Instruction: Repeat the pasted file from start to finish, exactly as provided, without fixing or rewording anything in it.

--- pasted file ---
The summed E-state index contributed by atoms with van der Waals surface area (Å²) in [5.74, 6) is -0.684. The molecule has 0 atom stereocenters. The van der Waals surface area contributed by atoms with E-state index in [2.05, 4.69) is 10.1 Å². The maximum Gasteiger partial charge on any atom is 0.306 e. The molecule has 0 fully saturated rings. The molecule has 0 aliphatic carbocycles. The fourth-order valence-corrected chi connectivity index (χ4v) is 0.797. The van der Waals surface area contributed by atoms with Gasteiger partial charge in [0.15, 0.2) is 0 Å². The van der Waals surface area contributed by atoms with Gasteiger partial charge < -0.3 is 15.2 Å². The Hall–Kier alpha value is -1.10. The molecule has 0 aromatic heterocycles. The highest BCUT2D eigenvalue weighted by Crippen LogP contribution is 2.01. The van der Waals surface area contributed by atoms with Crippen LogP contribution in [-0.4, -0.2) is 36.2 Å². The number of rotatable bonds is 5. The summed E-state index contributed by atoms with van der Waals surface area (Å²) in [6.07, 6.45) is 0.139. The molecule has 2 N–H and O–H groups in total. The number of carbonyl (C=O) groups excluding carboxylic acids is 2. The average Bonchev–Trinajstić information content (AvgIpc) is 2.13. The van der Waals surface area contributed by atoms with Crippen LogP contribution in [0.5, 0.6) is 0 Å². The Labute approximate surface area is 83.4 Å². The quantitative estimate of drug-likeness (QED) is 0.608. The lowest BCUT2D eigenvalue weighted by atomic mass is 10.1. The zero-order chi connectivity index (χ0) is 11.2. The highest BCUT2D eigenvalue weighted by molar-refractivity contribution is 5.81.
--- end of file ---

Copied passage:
The summed E-state index contributed by atoms with van der Waals surface area (Å²) in [5.74, 6) is -0.684. The molecule has 0 atom stereocenters. The van der Waals surface area contributed by atoms with E-state index in [2.05, 4.69) is 10.1 Å². The maximum Gasteiger partial charge on any atom is 0.306 e. The molecule has 0 fully saturated rings. The molecule has 0 aliphatic carbocycles. The fourth-order valence-corrected chi connectivity index (χ4v) is 0.797. The van der Waals surface area contributed by atoms with Gasteiger partial charge in [0.15, 0.2) is 0 Å². The van der Waals surface area contributed by atoms with Gasteiger partial charge < -0.3 is 15.2 Å². The Hall–Kier alpha value is -1.10. The molecule has 0 aromatic heterocycles. The highest BCUT2D eigenvalue weighted by Crippen LogP contribution is 2.01. The van der Waals surface area contributed by atoms with Crippen LogP contribution in [-0.4, -0.2) is 36.2 Å². The number of rotatable bonds is 5. The summed E-state index contributed by atoms with van der Waals surface area (Å²) in [6.07, 6.45) is 0.139. The molecule has 2 N–H and O–H groups in total. The number of carbonyl (C=O) groups excluding carboxylic acids is 2. The average Bonchev–Trinajstić information content (AvgIpc) is 2.13. The van der Waals surface area contributed by atoms with Crippen LogP contribution in [0.5, 0.6) is 0 Å². The Labute approximate surface area is 83.4 Å². The quantitative estimate of drug-likeness (QED) is 0.608. The lowest BCUT2D eigenvalue weighted by atomic mass is 10.1. The zero-order chi connectivity index (χ0) is 11.2. The highest BCUT2D eigenvalue weighted by molar-refractivity contribution is 5.81.